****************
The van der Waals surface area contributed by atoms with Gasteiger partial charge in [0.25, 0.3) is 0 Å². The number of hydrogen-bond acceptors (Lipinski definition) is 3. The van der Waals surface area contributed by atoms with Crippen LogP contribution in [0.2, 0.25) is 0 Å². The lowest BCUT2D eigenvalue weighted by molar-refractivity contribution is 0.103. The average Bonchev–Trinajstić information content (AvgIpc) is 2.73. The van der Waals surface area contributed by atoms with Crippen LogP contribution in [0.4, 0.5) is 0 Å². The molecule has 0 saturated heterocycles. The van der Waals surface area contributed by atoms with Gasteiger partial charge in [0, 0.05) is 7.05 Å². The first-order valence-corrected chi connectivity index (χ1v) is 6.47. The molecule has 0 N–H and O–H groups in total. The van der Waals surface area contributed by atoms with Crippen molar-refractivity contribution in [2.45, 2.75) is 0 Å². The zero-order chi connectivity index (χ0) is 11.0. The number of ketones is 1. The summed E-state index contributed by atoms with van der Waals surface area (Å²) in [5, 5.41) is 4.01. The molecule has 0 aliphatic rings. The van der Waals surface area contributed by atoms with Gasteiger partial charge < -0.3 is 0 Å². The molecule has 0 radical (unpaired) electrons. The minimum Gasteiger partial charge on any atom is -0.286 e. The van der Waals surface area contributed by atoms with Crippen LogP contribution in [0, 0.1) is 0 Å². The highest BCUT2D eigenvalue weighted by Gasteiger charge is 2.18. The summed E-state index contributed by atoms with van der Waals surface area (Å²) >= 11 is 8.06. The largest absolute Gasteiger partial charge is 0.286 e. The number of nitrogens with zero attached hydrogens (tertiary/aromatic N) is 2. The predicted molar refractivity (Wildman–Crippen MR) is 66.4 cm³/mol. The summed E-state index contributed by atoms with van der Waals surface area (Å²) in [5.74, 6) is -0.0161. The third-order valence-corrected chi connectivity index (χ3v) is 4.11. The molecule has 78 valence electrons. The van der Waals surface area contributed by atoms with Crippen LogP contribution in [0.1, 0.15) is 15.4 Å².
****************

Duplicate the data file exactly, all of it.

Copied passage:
The van der Waals surface area contributed by atoms with Gasteiger partial charge in [0.25, 0.3) is 0 Å². The number of hydrogen-bond acceptors (Lipinski definition) is 3. The van der Waals surface area contributed by atoms with Crippen LogP contribution in [0.2, 0.25) is 0 Å². The lowest BCUT2D eigenvalue weighted by molar-refractivity contribution is 0.103. The average Bonchev–Trinajstić information content (AvgIpc) is 2.73. The van der Waals surface area contributed by atoms with Crippen LogP contribution in [0.4, 0.5) is 0 Å². The molecule has 0 saturated heterocycles. The van der Waals surface area contributed by atoms with Gasteiger partial charge in [0, 0.05) is 7.05 Å². The first-order valence-corrected chi connectivity index (χ1v) is 6.47. The molecule has 0 N–H and O–H groups in total. The van der Waals surface area contributed by atoms with Crippen molar-refractivity contribution in [2.45, 2.75) is 0 Å². The zero-order chi connectivity index (χ0) is 11.0. The number of ketones is 1. The summed E-state index contributed by atoms with van der Waals surface area (Å²) in [5, 5.41) is 4.01. The molecule has 0 aliphatic rings. The van der Waals surface area contributed by atoms with Gasteiger partial charge < -0.3 is 0 Å². The molecule has 0 radical (unpaired) electrons. The minimum Gasteiger partial charge on any atom is -0.286 e. The van der Waals surface area contributed by atoms with Crippen LogP contribution in [0, 0.1) is 0 Å². The highest BCUT2D eigenvalue weighted by Gasteiger charge is 2.18. The summed E-state index contributed by atoms with van der Waals surface area (Å²) >= 11 is 8.06. The largest absolute Gasteiger partial charge is 0.286 e. The number of nitrogens with zero attached hydrogens (tertiary/aromatic N) is 2. The predicted molar refractivity (Wildman–Crippen MR) is 66.4 cm³/mol. The summed E-state index contributed by atoms with van der Waals surface area (Å²) in [5.74, 6) is -0.0161. The third-order valence-corrected chi connectivity index (χ3v) is 4.11. The molecule has 78 valence electrons. The van der Waals surface area contributed by atoms with Crippen LogP contribution in [0.1, 0.15) is 15.4 Å².